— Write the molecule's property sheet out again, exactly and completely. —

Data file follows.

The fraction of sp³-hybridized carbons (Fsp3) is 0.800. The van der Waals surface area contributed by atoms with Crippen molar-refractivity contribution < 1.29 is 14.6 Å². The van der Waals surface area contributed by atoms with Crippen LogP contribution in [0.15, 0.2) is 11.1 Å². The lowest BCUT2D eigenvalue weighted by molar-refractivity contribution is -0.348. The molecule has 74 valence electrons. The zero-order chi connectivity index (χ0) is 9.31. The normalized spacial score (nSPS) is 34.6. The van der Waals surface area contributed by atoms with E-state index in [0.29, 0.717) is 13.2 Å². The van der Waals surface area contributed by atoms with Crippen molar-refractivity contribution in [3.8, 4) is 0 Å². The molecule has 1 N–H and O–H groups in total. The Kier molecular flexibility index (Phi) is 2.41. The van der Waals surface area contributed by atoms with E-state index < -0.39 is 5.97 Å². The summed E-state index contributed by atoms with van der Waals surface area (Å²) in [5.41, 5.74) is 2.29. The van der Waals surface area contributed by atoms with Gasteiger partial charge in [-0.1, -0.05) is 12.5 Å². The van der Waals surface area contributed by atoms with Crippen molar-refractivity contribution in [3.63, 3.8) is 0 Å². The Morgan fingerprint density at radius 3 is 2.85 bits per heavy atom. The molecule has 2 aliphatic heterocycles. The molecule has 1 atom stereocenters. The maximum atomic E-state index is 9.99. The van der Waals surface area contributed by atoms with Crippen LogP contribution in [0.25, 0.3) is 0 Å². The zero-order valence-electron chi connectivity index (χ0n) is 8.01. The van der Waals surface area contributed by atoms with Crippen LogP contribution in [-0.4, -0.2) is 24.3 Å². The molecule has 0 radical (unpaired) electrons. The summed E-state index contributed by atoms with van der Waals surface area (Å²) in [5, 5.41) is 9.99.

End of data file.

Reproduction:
The fraction of sp³-hybridized carbons (Fsp3) is 0.800. The van der Waals surface area contributed by atoms with Crippen molar-refractivity contribution < 1.29 is 14.6 Å². The van der Waals surface area contributed by atoms with Crippen LogP contribution in [0.15, 0.2) is 11.1 Å². The lowest BCUT2D eigenvalue weighted by molar-refractivity contribution is -0.348. The molecule has 74 valence electrons. The zero-order chi connectivity index (χ0) is 9.31. The normalized spacial score (nSPS) is 34.6. The van der Waals surface area contributed by atoms with E-state index in [0.29, 0.717) is 13.2 Å². The van der Waals surface area contributed by atoms with Crippen molar-refractivity contribution in [3.8, 4) is 0 Å². The molecule has 1 N–H and O–H groups in total. The Kier molecular flexibility index (Phi) is 2.41. The van der Waals surface area contributed by atoms with E-state index < -0.39 is 5.97 Å². The summed E-state index contributed by atoms with van der Waals surface area (Å²) in [5.41, 5.74) is 2.29. The van der Waals surface area contributed by atoms with Gasteiger partial charge in [-0.1, -0.05) is 12.5 Å². The van der Waals surface area contributed by atoms with Crippen molar-refractivity contribution in [3.63, 3.8) is 0 Å². The Morgan fingerprint density at radius 3 is 2.85 bits per heavy atom. The molecule has 2 aliphatic heterocycles. The molecule has 1 atom stereocenters. The maximum atomic E-state index is 9.99. The van der Waals surface area contributed by atoms with Crippen LogP contribution in [0.25, 0.3) is 0 Å². The zero-order valence-electron chi connectivity index (χ0n) is 8.01. The van der Waals surface area contributed by atoms with Crippen LogP contribution in [-0.4, -0.2) is 24.3 Å². The molecule has 0 radical (unpaired) electrons. The summed E-state index contributed by atoms with van der Waals surface area (Å²) in [5, 5.41) is 9.99.